3 ways digitally enabled health care can enhance health and lower costs

by | May 4, 2023

Digitally enabled health care is surging in use and availability thanks to the pandemic. As consumers shift into the driver’s seat when it comes to managing their health, so too must health plans and providers shift from delivering care to empowering their members to be more proactive when it comes to their health.

There are a growing number of digital technologies that are advancing this mission. For example, tools such as remote patient monitoring, telehealth, virtual primary care and personal health apps can identify gaps in care, access health records, connect to providers and help manage chronic conditions. These actions can help individuals stay healthier and potentially reduce the need for costly health care services in the future.

Here are three ways digitally enabled health care can enhance health and lower costs.

1. Health apps provide game-changing information

It’s no surprise that 85% of Americans now own smartphones. But what is perhaps surprising is there are more than 350,000 health engagement apps and programs. And that number is increasing.

To support their members, many health plans offer access to an array of digital health engagement tools. A prominent example is Sydney Health, which UniCare offers to its members. These apps often leverage gamification techniques to recommend personalized action plans and motivate people toward achievable health and wellness goals. For example, the Sydney Health app helps users evaluate health care quality and cost, access virtual care, manage prescriptions and track their nutrition.

When people find an easy way to engage with a particular modality — like telehealth — they will become more comfortable using it to access care and take greater control of their health and wellness.

2. Chronic condition management tools

More organizations are offering digital-first services that simplify self-management of chronic conditions. These conditions can be an emotional and physical burden, as well as a financial one. Considering that 90% of health care costs are driven by chronic conditions, virtual tools to manage them are critical to improving health and lowering costs.

For example, Ibis Health, a new virtual chronic care management platform that UniCare offers its Medicare Extension plan members, offers daily connected care, round-the-clock monitoring and one-to-one monthly support. To date, Ibis users, who are often older adults battling chronic conditions such as COPD, diabetes, and heart disease, are reporting 37% fewer hospital admissions. Fewer hospital admissions mean lower overall health care costs for everyone.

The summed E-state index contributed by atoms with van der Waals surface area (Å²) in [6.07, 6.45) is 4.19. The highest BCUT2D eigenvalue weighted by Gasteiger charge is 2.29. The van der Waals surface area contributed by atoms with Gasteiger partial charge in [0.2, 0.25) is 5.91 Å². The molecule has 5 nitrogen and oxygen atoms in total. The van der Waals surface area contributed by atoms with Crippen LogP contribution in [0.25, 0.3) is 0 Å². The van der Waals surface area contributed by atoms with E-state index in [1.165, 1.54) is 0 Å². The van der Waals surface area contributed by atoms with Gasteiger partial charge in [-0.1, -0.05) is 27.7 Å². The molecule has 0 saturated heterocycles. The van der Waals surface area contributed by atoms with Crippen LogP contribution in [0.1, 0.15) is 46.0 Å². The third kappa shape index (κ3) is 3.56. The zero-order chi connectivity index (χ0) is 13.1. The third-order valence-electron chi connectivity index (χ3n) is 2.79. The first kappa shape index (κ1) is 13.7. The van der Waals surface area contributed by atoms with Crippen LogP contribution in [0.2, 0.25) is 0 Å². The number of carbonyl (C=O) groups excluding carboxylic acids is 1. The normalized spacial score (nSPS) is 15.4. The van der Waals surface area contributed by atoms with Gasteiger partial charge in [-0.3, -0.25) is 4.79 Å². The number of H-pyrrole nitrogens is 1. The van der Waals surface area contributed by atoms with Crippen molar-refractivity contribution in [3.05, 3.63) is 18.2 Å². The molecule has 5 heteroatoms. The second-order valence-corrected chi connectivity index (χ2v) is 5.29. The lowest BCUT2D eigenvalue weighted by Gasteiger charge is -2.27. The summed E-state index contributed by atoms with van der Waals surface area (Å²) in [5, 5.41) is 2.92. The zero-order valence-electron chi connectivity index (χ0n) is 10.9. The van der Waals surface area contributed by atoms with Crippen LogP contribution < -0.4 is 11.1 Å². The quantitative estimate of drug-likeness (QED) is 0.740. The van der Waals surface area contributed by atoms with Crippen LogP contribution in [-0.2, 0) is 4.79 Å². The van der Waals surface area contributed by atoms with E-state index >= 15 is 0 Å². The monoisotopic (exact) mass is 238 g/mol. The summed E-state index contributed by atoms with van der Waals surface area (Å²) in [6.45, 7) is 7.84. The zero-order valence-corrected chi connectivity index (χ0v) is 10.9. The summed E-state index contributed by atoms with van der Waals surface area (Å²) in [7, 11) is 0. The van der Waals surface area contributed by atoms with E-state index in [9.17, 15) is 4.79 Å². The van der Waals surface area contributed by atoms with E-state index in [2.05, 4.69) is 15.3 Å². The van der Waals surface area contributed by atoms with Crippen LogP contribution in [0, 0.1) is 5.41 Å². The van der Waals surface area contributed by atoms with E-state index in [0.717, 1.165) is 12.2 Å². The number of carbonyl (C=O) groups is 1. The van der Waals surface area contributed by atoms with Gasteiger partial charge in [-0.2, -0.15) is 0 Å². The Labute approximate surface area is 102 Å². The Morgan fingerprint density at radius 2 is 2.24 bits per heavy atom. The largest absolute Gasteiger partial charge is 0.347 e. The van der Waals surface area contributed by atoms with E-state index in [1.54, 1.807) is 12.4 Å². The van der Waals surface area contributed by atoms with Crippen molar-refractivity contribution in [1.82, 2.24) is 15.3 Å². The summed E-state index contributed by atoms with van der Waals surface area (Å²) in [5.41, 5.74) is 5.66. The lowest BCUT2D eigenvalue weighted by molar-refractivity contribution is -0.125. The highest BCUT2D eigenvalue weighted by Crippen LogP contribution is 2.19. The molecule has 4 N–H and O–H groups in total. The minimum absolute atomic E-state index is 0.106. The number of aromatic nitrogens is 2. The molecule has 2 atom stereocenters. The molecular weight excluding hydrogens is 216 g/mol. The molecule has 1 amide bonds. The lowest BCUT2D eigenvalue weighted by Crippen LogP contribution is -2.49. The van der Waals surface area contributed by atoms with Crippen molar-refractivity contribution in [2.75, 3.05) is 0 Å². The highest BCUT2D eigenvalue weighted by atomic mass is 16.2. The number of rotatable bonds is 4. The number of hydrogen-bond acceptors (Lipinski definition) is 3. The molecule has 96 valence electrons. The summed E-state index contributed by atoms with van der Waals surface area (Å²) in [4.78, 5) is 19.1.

3. Personalizing health care with data

Personalized experiences abound in many aspects of consumers’ lives. Streaming services suggest new TV shows or movies based on previous viewing. Grocery coupons are presented to shoppers based on past purchases. These and countless other personalization examples are made possible by the abundance of available data. Here, too, health care is following suit.

Massachusetts health plans are personalizing and enhancing each individual’s health care journey using data, because a tailored approach can more effectively help people lead healthier lives. Many tools leverage AI and similar analytical resources to give health and wellness information specific to a person’s own health status. They can even use data-driven insights to identify and encourage specific actions that someone could take to improve their health.

Many health plans have the technology to analyze data, develop population-specific strategies and create a culture of improved health. Analysis of aggregated health data could, for example, suggest the start of a spike in flu cases. Based on this type of information, a health plan or an employer working with its health plan could remind members about flu prevention — just one example of the hundreds of ways these insights can benefit specific populations.

The advent of digital health is showing us that health care must become more personal to proactively advance health and wellness. More than ever, we must offer people the tools they need to take control of their health and encourage its use. Better use of data, new digital tools and personalized solutions will guide us toward better health and lower costs for everyone.